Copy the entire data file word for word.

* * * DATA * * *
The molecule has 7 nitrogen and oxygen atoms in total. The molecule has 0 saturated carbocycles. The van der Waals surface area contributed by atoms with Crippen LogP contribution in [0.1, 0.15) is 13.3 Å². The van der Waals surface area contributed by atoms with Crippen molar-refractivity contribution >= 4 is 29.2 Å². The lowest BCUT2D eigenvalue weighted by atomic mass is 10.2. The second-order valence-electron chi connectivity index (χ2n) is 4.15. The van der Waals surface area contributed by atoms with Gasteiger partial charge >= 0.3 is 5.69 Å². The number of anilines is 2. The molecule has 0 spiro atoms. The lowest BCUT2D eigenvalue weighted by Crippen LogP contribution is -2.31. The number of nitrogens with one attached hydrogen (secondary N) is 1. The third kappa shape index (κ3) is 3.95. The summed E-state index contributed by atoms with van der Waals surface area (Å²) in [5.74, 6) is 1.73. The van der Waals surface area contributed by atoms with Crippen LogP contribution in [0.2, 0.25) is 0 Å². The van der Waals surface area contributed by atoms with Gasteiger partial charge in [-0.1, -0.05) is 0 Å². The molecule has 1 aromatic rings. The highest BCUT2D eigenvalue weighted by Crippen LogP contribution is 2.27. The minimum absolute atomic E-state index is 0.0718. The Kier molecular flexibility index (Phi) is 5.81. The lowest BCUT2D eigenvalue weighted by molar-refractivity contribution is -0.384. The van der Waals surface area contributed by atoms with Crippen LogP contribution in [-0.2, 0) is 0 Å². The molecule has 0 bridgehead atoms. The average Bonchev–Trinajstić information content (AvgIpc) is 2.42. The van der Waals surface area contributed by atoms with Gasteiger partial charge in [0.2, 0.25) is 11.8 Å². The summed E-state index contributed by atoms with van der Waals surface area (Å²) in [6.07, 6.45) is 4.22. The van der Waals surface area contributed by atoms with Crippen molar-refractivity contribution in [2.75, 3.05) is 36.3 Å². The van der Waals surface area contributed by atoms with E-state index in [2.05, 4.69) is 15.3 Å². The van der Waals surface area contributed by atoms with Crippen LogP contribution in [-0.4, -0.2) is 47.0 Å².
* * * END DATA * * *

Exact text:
The molecule has 7 nitrogen and oxygen atoms in total. The molecule has 0 saturated carbocycles. The van der Waals surface area contributed by atoms with Crippen LogP contribution in [0.1, 0.15) is 13.3 Å². The van der Waals surface area contributed by atoms with Crippen molar-refractivity contribution >= 4 is 29.2 Å². The lowest BCUT2D eigenvalue weighted by atomic mass is 10.2. The second-order valence-electron chi connectivity index (χ2n) is 4.15. The van der Waals surface area contributed by atoms with Gasteiger partial charge >= 0.3 is 5.69 Å². The number of anilines is 2. The molecule has 0 spiro atoms. The lowest BCUT2D eigenvalue weighted by Crippen LogP contribution is -2.31. The number of nitrogens with one attached hydrogen (secondary N) is 1. The third kappa shape index (κ3) is 3.95. The summed E-state index contributed by atoms with van der Waals surface area (Å²) in [5.74, 6) is 1.73. The van der Waals surface area contributed by atoms with Crippen LogP contribution in [0.2, 0.25) is 0 Å². The van der Waals surface area contributed by atoms with Gasteiger partial charge in [-0.1, -0.05) is 0 Å². The molecule has 1 aromatic rings. The highest BCUT2D eigenvalue weighted by Crippen LogP contribution is 2.27. The minimum absolute atomic E-state index is 0.0718. The Kier molecular flexibility index (Phi) is 5.81. The lowest BCUT2D eigenvalue weighted by molar-refractivity contribution is -0.384. The van der Waals surface area contributed by atoms with Crippen LogP contribution in [-0.2, 0) is 0 Å². The molecule has 0 bridgehead atoms. The average Bonchev–Trinajstić information content (AvgIpc) is 2.42. The van der Waals surface area contributed by atoms with Gasteiger partial charge in [0.2, 0.25) is 11.8 Å². The summed E-state index contributed by atoms with van der Waals surface area (Å²) in [6.07, 6.45) is 4.22. The van der Waals surface area contributed by atoms with Crippen molar-refractivity contribution in [2.75, 3.05) is 36.3 Å². The van der Waals surface area contributed by atoms with E-state index in [2.05, 4.69) is 15.3 Å². The van der Waals surface area contributed by atoms with Crippen LogP contribution in [-0.4, -0.2) is 47.0 Å².